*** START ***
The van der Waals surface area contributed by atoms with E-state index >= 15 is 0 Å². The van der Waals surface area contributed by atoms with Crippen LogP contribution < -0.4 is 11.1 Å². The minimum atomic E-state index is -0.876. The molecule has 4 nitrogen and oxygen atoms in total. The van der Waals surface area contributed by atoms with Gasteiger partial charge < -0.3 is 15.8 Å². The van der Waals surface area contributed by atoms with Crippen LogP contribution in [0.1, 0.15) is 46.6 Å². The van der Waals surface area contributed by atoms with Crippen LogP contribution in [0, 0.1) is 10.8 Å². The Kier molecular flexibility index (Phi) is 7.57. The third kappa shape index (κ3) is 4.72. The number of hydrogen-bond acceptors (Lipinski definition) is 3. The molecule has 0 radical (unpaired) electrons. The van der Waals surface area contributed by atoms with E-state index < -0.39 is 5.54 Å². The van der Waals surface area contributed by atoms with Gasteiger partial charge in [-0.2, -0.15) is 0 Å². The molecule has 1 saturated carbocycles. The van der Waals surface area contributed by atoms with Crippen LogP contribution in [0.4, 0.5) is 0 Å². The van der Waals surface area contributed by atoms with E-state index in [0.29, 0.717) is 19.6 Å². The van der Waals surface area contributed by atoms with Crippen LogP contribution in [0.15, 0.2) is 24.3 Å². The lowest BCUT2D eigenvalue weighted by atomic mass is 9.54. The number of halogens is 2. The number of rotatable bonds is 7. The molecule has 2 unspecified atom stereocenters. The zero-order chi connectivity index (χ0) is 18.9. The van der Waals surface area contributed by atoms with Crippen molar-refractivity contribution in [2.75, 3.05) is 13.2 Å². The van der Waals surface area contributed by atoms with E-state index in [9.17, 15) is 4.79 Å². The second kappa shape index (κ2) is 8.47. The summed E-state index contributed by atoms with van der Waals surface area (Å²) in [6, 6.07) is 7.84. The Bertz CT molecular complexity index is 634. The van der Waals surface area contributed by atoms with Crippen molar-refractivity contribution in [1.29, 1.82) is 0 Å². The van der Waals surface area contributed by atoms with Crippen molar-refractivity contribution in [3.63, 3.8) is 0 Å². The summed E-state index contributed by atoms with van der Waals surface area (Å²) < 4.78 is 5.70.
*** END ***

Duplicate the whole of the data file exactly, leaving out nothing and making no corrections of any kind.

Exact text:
The van der Waals surface area contributed by atoms with E-state index >= 15 is 0 Å². The van der Waals surface area contributed by atoms with Crippen LogP contribution < -0.4 is 11.1 Å². The minimum atomic E-state index is -0.876. The molecule has 4 nitrogen and oxygen atoms in total. The van der Waals surface area contributed by atoms with Gasteiger partial charge < -0.3 is 15.8 Å². The van der Waals surface area contributed by atoms with Crippen LogP contribution in [0.1, 0.15) is 46.6 Å². The van der Waals surface area contributed by atoms with Crippen LogP contribution in [0, 0.1) is 10.8 Å². The Kier molecular flexibility index (Phi) is 7.57. The third kappa shape index (κ3) is 4.72. The number of hydrogen-bond acceptors (Lipinski definition) is 3. The molecule has 0 radical (unpaired) electrons. The van der Waals surface area contributed by atoms with E-state index < -0.39 is 5.54 Å². The van der Waals surface area contributed by atoms with Gasteiger partial charge in [-0.2, -0.15) is 0 Å². The molecule has 1 saturated carbocycles. The van der Waals surface area contributed by atoms with Crippen LogP contribution in [0.4, 0.5) is 0 Å². The van der Waals surface area contributed by atoms with E-state index in [0.29, 0.717) is 19.6 Å². The van der Waals surface area contributed by atoms with Crippen LogP contribution in [0.15, 0.2) is 24.3 Å². The lowest BCUT2D eigenvalue weighted by atomic mass is 9.54. The number of halogens is 2. The number of rotatable bonds is 7. The molecule has 2 unspecified atom stereocenters. The zero-order chi connectivity index (χ0) is 18.9. The van der Waals surface area contributed by atoms with Crippen molar-refractivity contribution in [2.75, 3.05) is 13.2 Å². The van der Waals surface area contributed by atoms with E-state index in [9.17, 15) is 4.79 Å². The second kappa shape index (κ2) is 8.47. The summed E-state index contributed by atoms with van der Waals surface area (Å²) in [6, 6.07) is 7.84. The Bertz CT molecular complexity index is 634. The van der Waals surface area contributed by atoms with Crippen molar-refractivity contribution in [1.29, 1.82) is 0 Å². The van der Waals surface area contributed by atoms with Crippen molar-refractivity contribution in [3.63, 3.8) is 0 Å². The summed E-state index contributed by atoms with van der Waals surface area (Å²) < 4.78 is 5.70.